What we’re after
Overland is always looking for nonfiction pieces, especially for its online magazine. We update the pitch page with subjects that seem interesting – though we consider pitches on any topics. Most of all, we’re looking for thoughtful, provocative and argumentative articles, pieces that will provoke discussion and debate. You can pitch to us on one of the topics below, or submit completed articles (of between 600 and 1000 words) to us via our submissions page. We pay $120 for published online pieces.
Universal basic income?
Sounds good. But if Elon Musk and Mark Zuckerberg are behind it, are you? Many on the left oppose the notion of a UBI, arguing it would be used (by aforementioned capitalists) to undermine the guaranteed minimum wage, and free and funded public services. And why should the wealthy be further subsidised?
But a guaranteed income for the out of work, the unable to work and those doing unpaid work remains compelling. Should the left grab the ghost or give up the ghost?
Other ways to make huge dollars: the world of university management
In 2017 Dame Glynis Breakwell, the University of Bath vice-chancellor in the UK, was forced to retire after protests attacked her excessive income of £468,000 a year ($812,500). The Guardian pointed out that in Australia, Breakwell’s pay packet – which was Britain’s largest – would be Australia’s 28th highest, and half of what the vice-chancellor of the University of Sydney earns after benefits are added.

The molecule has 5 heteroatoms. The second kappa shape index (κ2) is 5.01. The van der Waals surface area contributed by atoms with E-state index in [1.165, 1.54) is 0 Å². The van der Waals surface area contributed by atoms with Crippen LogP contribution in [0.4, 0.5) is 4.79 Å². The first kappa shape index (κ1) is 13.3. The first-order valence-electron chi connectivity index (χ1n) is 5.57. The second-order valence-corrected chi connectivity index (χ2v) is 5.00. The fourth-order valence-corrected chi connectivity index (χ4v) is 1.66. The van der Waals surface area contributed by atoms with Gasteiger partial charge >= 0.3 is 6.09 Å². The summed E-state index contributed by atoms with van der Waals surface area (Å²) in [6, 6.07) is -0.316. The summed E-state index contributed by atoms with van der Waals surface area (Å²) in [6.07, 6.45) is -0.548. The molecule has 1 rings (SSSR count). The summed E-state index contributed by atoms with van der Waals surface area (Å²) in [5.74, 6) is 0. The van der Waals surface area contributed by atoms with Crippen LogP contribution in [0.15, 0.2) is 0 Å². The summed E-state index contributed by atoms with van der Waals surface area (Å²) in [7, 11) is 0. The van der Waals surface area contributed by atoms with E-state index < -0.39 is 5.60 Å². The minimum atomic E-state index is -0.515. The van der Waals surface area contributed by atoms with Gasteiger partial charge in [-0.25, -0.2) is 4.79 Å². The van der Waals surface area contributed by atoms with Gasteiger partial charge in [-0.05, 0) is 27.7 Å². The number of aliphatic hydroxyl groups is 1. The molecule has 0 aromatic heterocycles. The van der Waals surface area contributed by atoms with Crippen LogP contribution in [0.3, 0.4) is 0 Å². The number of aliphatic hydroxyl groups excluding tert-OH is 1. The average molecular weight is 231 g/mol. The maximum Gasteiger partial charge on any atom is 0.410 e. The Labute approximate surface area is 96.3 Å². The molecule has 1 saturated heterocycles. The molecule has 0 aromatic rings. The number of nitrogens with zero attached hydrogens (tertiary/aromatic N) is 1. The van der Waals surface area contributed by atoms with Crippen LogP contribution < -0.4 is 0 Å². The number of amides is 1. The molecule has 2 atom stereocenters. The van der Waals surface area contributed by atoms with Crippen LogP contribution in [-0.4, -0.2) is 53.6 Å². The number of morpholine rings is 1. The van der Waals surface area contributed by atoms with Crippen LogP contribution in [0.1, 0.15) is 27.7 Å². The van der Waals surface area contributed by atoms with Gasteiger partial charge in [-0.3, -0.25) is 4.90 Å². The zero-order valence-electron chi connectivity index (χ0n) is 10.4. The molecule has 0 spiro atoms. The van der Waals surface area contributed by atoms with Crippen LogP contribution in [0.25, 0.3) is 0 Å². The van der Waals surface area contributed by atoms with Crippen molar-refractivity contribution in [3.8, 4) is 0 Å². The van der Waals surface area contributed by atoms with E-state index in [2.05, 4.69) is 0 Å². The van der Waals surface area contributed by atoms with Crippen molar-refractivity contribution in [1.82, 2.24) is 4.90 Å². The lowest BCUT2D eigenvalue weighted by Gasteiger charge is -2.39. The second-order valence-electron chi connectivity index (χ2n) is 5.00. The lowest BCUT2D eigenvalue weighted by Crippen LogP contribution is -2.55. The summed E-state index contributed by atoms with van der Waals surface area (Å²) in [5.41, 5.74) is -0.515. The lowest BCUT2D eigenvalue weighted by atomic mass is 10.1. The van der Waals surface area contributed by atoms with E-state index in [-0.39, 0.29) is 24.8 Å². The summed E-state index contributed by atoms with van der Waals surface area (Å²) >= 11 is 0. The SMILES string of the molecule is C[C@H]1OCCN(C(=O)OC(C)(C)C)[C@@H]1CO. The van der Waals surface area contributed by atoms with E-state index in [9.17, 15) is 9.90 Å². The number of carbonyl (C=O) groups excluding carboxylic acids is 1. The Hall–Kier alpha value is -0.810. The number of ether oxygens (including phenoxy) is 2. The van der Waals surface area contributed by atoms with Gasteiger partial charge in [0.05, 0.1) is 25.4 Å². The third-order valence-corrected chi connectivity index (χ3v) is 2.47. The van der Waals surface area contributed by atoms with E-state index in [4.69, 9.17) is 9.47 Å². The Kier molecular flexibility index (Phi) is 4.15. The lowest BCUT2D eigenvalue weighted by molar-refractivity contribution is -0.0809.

Meanwhile students’ course fees in Australia continue to skyrocket, university staff have to fight for pay rises and academics struggle to secure anything beyond a temporary contract. What’s the justification for the wild income disparity in the tertiary system? And have we accepted it as a fait accompli?
Settle this office debate: are most Netflix films largely written by algorithms, as one Overland editor has theorised? From A Christmas Prince to The Open House, Netflix’s recent, smaller-budget films tick some cinematic plot boxes – insofar as things happen – before the narrative logic appears to dissolve into a puddle of pastiche and unsatisfying conclusion.
Are algorithmic-generated narratives the logical conclusion to Netflix’s recommendation engine? Or is this a new genre we’re failing to appreciate / the future of cinema?
People are still on Goodreads?
When Goodreads launched eleven years ago, the internet was a different place – more trusting, more interested in community book recommendations, less alt-righty. At its height, Goodreads allowed its 55 million active members to share what they were reading and, in a way, memorialise their reading habits.
Five years ago, Amazon bought the site, which is probably a smart business move if you’re the world’s biggest bookseller. Since then, the site’s popularity appears to have waned – and yet, many writers are still active on Goodreads, using it to profile their work, and to review or recommend the works of others.
Do you have thoughts on Goodreads? Is there still a place for specialised social media platforms in the age of Facebook?
Note: we are open to pitches on any subject.
If you have a completed article, follow the links on the submission page to send it to us.
How to pitch to us
If you want to pitch an article, we ask you to do so through our online submission system. Overland relies on its subscribers for support: subscribers should use this link to pitch; non-subscribers should use this one.
The submission system will ask you to explain your proposed article in around 100 words and should address the following: What will your piece be about and why are you the person to write it? How will your article be different from other writing on the subject? When will you be able to send the finished piece?
Make sure that your deadline is realistic – if we accept your pitch, we are committing to publishing the article only so long as we receive publishable copy by the specified time and date.
If you can provide links to examples of your writing (whether in other publications or on your own site), please do so.
We look forward to hearing from you!